By Ufaq Ashfaque
LinkedIn’s credibility took a serious hit after its response to a recent law suit was termed incompetent by critics.
Although a blog by LinkedIn’s senior director of litigation Blake Lawit denied the accusations and gave clarifications regarding the suit but questions, in reference to transparency and privacy breaches, still loom over the ‘business’ networking site, brand channel reported.
The critics ask the networking site to try and minimize the ‘fabricated content on people’s pages’. The fact that users can add as many skills as they like and get endorsed for them even though they don’t possess the certain skill, needs to be addressed.
Instead of focusing on the current issue only, LinkedIn’s recent blog should have assured the people that they are taking stringent measures to ensure accuracy of information.
As people ponder on whether they are getting invitation to connect by the user or organization themselves or LinkedIn has hacked the person’s contacts and is sending invitations of its own accord, LinkedIn should certainly take steps to maintain its credibility.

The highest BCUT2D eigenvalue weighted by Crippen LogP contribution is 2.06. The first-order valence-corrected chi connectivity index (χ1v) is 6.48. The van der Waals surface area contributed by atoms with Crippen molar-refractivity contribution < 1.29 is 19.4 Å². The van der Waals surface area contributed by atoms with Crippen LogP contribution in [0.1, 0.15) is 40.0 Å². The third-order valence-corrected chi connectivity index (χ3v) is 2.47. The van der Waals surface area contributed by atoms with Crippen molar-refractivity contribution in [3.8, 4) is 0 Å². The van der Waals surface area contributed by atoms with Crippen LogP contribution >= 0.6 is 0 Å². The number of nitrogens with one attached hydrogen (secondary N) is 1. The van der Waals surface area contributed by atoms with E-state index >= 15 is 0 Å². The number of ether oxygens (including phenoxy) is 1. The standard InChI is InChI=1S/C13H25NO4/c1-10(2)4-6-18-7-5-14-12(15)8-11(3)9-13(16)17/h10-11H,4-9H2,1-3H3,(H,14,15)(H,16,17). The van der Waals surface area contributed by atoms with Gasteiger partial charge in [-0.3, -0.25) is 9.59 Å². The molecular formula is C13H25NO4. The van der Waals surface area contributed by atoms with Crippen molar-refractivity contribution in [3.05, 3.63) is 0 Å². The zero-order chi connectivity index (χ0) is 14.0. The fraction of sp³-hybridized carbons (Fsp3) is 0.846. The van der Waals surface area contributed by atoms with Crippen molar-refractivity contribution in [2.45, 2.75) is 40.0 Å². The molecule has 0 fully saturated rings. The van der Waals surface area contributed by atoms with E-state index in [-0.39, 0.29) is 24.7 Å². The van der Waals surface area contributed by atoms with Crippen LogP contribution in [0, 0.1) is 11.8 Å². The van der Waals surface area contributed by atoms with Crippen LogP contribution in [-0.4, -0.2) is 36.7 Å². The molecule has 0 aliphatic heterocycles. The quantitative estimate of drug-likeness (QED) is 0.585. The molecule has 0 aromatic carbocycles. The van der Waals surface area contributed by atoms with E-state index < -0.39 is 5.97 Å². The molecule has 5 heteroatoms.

Lawit, however, countered the allegations by clarifying that LinkedIn does not access users’ email accounts without their permission, never “pretends to be you” and they never send messages or invitations to join LinkedIn.
“We do give you the choice to share your email contacts, so you can connect on LinkedIn with other professionals that you know,” he further said.